Still in this regard, it must be observed that the intense immigration of the Aramaic-speaking population of the Persian Azerbaijan, after the tragic events of World War I extensively influenced the dialects spoken by the Kurdistan Assyrians who in turn became the victims of drastic displacement. Their descendants, in particular those living in Baghdad, Mosul, Kirkuk, and Basrah, have generally opted for a dialect similar to that of Urmia except for the absence of its typical “Vocal Harmony” or “Synharmonism” . Conversely, the Assyrians of Urmia have willingly adopted the picturesque folklore of the Assyrians of Kurdistan in the form of sane variegated festive costumes, and particular dance steps, not unlike those used by the Kurds
Unfortunately, the disappearance of the dialects of Kurdistan Assyrians is tied up closely with the disappearance of the more authentic contents of Nestorian folklore, like the love songs, the wedding hymns, and the war songs that since time immemorial have been handed down from one generation to the next among the mountain Christians. It is a well-known fact that only Kurdistan Nestorian population groups and above all those who enjoyed equal status with the Moslem Kurds- i.e., the ashiret or warlike tribes originally of the Turkish vilayet of Hakkari- have known how to keep their own fo1k1.ore intact from Arabic, Kurdish, Turkish or Persian influences
This heritage, on the way to extinction, merits being gathered and studied, but presently it is rather difficult to find reliable informants. The younger generation treats it all with indifference, as if it were old-fashioned, while among the old people, only a few know how to explain the sense of an old song or how to give the location of this or that place-name in an ancestral territory that no one has had access or reason to revisit since World War I
Over thirty years ago, the well-known French [Kurdologist], Thomas Bois, voiced the impression that no one among the Assyrians knew how to sing a love song in his mother tongue any more. On looking further back into the past, we can see that research conditions were even less favorable than at the present time. The insecure nature of communication routes, along with the suspicious nature of the Nestorians, made the task of gathering their oral traditions quite a risky undertaking. The few Westerners who ventured into their inaccessible mountain fastnesses either visited them hurriedly, or, as was the case with some American and English missionaries, were moved to do so almost always because of religious motives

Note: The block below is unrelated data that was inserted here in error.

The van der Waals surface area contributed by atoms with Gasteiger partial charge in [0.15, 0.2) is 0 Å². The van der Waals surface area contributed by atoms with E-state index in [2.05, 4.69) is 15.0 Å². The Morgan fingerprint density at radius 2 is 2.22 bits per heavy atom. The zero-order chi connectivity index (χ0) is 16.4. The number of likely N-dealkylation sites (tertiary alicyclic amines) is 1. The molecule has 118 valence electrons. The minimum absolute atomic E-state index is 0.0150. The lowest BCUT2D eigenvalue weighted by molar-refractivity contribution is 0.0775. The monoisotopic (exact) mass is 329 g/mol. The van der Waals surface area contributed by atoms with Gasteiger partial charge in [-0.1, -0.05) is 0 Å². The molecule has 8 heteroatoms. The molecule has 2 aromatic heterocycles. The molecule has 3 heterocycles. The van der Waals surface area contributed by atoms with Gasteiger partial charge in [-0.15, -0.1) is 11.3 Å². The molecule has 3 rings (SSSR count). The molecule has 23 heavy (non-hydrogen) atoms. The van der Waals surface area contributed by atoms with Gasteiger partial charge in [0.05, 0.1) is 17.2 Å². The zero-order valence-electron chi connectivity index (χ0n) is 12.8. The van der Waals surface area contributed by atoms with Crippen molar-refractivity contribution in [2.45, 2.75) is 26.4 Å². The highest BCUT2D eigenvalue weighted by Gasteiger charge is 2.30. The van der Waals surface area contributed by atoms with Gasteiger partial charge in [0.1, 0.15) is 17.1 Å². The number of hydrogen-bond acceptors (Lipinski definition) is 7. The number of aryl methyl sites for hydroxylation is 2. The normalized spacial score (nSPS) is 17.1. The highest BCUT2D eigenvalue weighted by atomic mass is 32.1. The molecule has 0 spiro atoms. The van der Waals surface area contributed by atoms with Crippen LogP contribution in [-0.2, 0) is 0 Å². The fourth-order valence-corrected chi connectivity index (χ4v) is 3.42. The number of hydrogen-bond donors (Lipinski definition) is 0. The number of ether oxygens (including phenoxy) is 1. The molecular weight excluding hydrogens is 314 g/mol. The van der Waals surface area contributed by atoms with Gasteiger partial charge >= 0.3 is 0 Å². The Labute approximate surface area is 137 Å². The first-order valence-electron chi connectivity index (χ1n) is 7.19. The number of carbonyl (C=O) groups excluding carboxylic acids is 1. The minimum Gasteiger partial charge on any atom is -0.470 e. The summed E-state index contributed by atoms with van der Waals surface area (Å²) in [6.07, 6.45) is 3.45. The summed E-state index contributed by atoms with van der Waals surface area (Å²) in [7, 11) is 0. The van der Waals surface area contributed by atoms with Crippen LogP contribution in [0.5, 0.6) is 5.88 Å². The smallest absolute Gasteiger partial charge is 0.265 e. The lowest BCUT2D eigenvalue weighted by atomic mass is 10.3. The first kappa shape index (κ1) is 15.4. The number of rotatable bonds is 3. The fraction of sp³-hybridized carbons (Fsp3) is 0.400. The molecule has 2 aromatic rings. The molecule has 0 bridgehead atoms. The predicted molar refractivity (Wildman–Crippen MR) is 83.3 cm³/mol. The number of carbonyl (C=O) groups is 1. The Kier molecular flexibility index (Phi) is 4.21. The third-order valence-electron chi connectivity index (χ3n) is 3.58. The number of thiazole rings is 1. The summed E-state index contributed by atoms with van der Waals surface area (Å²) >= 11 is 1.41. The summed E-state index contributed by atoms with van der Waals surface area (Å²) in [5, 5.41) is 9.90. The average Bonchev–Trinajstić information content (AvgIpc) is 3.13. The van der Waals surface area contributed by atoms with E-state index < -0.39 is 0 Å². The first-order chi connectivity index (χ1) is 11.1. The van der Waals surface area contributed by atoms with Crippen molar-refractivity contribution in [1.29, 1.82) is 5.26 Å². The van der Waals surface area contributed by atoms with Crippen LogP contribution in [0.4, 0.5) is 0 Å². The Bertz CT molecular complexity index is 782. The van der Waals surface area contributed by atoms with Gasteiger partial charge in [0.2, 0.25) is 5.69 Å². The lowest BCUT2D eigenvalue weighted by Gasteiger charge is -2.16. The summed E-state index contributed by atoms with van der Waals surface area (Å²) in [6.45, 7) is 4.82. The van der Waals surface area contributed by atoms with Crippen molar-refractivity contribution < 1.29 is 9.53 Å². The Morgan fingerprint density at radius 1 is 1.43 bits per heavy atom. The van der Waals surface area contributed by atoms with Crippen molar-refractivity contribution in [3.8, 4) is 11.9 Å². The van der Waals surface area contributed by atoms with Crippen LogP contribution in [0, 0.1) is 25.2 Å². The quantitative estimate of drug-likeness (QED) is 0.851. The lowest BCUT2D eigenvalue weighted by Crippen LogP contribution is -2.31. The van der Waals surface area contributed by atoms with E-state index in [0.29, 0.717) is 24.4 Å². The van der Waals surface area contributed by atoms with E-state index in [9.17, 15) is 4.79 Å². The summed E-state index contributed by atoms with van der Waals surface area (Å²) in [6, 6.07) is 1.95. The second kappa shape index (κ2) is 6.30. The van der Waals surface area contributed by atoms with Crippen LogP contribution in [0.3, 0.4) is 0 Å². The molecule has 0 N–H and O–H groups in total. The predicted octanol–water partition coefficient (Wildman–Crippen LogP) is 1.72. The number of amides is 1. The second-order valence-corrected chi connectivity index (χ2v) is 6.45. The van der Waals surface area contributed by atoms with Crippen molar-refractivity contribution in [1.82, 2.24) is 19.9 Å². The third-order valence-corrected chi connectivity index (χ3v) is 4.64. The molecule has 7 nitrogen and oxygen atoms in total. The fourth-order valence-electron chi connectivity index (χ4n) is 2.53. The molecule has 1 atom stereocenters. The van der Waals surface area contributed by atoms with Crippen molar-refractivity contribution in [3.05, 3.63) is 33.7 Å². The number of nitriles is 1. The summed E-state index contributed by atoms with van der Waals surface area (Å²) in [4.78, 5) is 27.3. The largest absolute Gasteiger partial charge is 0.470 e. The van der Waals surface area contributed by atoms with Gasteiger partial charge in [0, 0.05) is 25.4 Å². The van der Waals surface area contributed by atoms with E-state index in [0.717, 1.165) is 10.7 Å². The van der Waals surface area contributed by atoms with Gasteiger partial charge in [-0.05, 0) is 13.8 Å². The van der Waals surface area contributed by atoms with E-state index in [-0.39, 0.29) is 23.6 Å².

The fact remains that whatever meager evidence of popular Assyrian poetry that we have, has never been gathered on the spot in genuine Nestorians surroundings, but rather in marginal areas or even in far distant localities
In 1869, in Damascus, the Semitist and Kurdologist Albert Socin chanced to meet a poverty-stricken Nestorian basket-weaver, a certain Isho by name, son of Dustu from the village of Talana, one of the villages of the Ge1u tribe. Like most of his fellow tribesmen who lived in the poorest and highest territory of the inaccessible mountain Massif that extends form the high basin of the Great lab down to the borders of Iran, the basket-weaver had left his village after 13th September, the Feast of the Cross, and would not return there until the beginning of the following May, after the springtime thaw, and after having wandered all over the Near east. Iso, who other than the Neo-Aramaic dialect of Gelu knew only Kurdish, very willingly dictated two stories to Socin, as well as 16 extremely brief poetic pieces each, composed of a verse made up of three septenary monorhymes
This kind of verse form was already known: it had already been noted in learned Neo-Aramaic poetry about 1600. New, instead, seemed the “literary” form of these tiny compositions with crystal-clear images of mountain life, like rapid sketches, that relayed an amorous message, or described an action born of melancholy, pride, passion, peevishness or good-willed derision